Ratifying Paris Agreement - NZ Greens Parliamentary Question

 Question on the Paris Climate Change Agreement 02.06.16:

Transcript:

Paris Climate Change Agreement—Presentation of Parliament
9. Dr KENNEDY GRAHAM (Green) to the Minister for Climate Change Issues: Does the Government intend to present the Paris Climate Change Agreement to Parliament and ratify it before the end of 2016?

Hon Dr NICK SMITH (Minister for the Environment) on behalf of the Minister for Climate Change Issues: New Zealand was a signatory to the Paris Agreement on the very first day. The next step is a national interest analysis, which will be presented with the Paris Agreement to Parliament and is subject to the treaty examination process. The timing of ratification has not yet been determined. The treaty requires 55 percent of emissions and 55 countries for the Paris Agreement to come into force.

Dr Kennedy Graham: Why is New Zealand unable to commit to ratifying the agreement in 2016, when six Pacific Island States have already ratified, and China, the US, France, Canada, Mexico, and Australia have all said that they will do it this year?

Hon Dr NICK SMITH: I find the member’s question ironic in that his party has argued that New Zealand, particularly with respect to the Trans-Pacific Partnership (TPP), needs to have a very thorough parliamentary process around the examination of treaties before ratification. I would simply say to the Green Party, it cannot demand one process on the TPP to be as slow as possible, and then a separate process around the Paris Agreement on Climate Change that is the opposite.

Dr Kennedy Graham: Given that 7 months is an entirely reasonable time to do all of what the Minister has said, and to ratify at the end of that, and given that New Zealand has only 14 years to meet the commitment it made under the Paris Agreement, why will the Minister not get on and do that, ratify it, and give business a clear signal to begin the transition to a cleaner future?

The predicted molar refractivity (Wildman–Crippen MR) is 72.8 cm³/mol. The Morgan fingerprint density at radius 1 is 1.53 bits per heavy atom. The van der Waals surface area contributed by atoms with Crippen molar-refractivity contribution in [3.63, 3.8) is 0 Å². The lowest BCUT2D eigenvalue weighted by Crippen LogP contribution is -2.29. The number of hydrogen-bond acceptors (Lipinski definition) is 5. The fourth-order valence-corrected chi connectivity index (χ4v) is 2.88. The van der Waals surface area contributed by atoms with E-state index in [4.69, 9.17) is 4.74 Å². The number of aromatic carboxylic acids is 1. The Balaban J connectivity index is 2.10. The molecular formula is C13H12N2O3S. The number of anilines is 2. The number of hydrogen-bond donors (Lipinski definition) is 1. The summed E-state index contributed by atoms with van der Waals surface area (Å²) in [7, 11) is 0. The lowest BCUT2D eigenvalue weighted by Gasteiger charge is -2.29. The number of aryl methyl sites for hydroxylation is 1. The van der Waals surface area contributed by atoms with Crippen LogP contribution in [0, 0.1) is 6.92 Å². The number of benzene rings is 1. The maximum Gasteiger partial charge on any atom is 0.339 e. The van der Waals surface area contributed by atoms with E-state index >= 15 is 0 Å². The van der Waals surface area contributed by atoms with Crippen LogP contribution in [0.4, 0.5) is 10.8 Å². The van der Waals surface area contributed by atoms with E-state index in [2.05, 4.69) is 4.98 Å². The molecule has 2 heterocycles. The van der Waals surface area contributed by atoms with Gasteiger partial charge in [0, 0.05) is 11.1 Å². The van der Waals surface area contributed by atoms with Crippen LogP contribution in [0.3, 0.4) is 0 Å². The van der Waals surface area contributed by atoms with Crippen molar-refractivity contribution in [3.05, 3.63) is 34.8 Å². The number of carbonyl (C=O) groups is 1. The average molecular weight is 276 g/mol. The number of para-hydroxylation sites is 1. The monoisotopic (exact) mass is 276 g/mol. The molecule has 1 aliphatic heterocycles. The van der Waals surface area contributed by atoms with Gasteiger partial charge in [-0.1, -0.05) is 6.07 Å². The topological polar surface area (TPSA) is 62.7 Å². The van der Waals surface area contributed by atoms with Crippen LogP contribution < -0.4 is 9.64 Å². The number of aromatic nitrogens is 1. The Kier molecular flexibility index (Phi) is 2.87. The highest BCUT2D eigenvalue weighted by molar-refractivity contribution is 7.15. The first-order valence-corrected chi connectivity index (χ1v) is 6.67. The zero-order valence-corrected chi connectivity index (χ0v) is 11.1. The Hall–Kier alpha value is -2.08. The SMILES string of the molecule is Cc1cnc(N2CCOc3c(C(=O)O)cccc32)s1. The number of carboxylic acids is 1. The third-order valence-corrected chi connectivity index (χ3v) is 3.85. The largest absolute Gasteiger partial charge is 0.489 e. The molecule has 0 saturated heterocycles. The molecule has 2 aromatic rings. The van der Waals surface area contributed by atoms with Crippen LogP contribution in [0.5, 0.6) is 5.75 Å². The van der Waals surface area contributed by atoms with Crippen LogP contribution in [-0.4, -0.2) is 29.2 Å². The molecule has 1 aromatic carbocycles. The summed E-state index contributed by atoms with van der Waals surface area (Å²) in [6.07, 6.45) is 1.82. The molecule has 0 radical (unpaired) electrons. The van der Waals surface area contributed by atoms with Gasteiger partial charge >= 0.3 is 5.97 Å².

Hon Dr NICK SMITH: I know that the Minister is ambitious to move forward with ratification as quickly as is practical, but the first legal step that is required is the national interest analysis, and part of that work is in terms of requiring the legislative or regulatory changes that New Zealand needs to take to be able to ratify the agreement. I would also note that the same Minister has just put through Parliament changes to our emissions trading scheme that mean that it is one of the most comprehensive and effective emissions trading schemes anywhere in the world.

Dr Kennedy Graham: Given that all those responsibilities can indeed be cleared up in the course of calendar 2016, is not the real reason that the Minister will not commit to ratifying the Paris Agreement because the Government is holding out hope that it can still resort to international carbon trading and avoid cutting pollution in New Zealand?

Hon Dr NICK SMITH: The member is completely mistaken. Even with the process of ratification, the issue about what units from the previous Kyoto agreement will be available or not is still going to be the subject of subsequent discussions through the regular climate change forums. For instance, the Kyoto agreement took five further meetings to determine all the rules. That would equally be true of the Paris Agreement, and that is in no way any barrier to New Zealand being able to get on with ratification, which the Minister is committed to doing as quickly as practically is possible.